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Format: DVD
I don't watch much TV, but what I do watch tends, these days, to be from the US: just a handful of shows, which include The Shield, The Wire, Lost, and Deadwood. My latest favourite is John From Cincinnati, David Milch's follow-up to Deadwood. John From Cincinnati is a wonderful show, sadly cancelled after a mere ten episodes. This doesn't surprise me, as this show, a strange mixture of family drama, surfing, and mysticism, is often difficult to follow and offers no easy answers to its mysterious questions. Deadwood fans will note that many of the cast of that show appear in this one too.

In a sense, John From Cincinnati, is a familiar idea: a dysfunctional family is visited by a strange, stranger, who proceeds by his influence to correct the ills of the family. As the series progresses, this benign influence begins to extend, not only to the surrounding community, but out, it is hinted, to the rest of the planet as well.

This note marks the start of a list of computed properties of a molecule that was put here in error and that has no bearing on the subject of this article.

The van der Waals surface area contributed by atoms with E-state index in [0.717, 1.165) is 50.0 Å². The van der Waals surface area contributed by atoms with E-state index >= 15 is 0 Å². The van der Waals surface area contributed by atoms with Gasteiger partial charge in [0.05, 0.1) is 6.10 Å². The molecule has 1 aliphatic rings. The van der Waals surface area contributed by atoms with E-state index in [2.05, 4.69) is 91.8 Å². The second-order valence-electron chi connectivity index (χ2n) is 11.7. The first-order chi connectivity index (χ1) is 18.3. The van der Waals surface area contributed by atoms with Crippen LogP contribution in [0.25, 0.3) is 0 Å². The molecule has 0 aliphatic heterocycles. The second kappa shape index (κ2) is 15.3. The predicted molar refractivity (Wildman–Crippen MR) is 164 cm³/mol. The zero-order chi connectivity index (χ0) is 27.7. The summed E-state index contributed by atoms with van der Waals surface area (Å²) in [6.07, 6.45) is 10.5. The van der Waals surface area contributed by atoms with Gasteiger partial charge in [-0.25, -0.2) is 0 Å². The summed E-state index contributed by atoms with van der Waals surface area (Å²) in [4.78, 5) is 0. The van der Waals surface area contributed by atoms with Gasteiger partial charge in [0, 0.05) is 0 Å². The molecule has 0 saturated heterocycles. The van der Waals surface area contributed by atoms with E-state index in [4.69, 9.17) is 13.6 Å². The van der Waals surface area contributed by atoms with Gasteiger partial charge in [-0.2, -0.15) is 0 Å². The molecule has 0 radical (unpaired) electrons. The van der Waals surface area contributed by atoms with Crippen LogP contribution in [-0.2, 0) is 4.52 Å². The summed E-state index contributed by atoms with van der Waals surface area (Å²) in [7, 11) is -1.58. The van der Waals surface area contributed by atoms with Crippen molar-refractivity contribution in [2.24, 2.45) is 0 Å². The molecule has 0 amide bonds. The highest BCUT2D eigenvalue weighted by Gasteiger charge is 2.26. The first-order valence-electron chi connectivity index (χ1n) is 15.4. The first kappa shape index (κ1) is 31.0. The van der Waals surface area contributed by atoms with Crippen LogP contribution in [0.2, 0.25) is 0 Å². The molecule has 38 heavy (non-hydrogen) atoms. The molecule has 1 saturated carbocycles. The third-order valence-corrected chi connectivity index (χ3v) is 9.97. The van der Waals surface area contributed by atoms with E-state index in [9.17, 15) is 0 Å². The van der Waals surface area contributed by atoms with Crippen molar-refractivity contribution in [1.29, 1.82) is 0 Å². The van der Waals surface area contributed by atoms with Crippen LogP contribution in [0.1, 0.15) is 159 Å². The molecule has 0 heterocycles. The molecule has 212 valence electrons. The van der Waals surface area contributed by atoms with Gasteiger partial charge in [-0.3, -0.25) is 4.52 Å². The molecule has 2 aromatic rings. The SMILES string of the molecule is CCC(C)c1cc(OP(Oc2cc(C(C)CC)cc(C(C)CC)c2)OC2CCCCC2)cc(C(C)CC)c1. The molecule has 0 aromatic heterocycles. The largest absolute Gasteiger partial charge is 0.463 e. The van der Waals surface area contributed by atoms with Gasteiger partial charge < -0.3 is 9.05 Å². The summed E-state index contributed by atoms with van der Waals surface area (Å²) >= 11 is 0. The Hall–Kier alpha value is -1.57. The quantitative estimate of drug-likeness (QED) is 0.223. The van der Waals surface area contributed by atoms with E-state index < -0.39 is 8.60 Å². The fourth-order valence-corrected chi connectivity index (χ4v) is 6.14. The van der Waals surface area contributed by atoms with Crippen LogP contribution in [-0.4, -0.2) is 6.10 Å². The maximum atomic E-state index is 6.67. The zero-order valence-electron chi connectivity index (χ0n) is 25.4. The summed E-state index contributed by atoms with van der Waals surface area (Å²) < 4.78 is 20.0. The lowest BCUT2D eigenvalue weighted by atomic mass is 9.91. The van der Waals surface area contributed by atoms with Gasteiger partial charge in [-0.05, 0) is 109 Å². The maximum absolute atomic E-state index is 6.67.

The mysterious John Monad (Austin Nichols), with his comically expressive face, described by another character as "A tall drink of water with a poodle hair cut," appears apparently from nowhere, doesn't know how to shake hands or cross a road safely, but is able to produce out of his previously empty pocket, a roll of money, a credit card (with unlimited credit on it), and a phone (with infinite minutes). Strange things happen during his visit: a man begins to levitate, a dead bird returns to life, a brain-damaged boy is healed. John is not able to talk directly about himself or the events he puts into motion. He can only repeat back in variations what others have said to him, creating much Johnspeak: quotable and oft-repeated phrases which he's obliged to fall back on.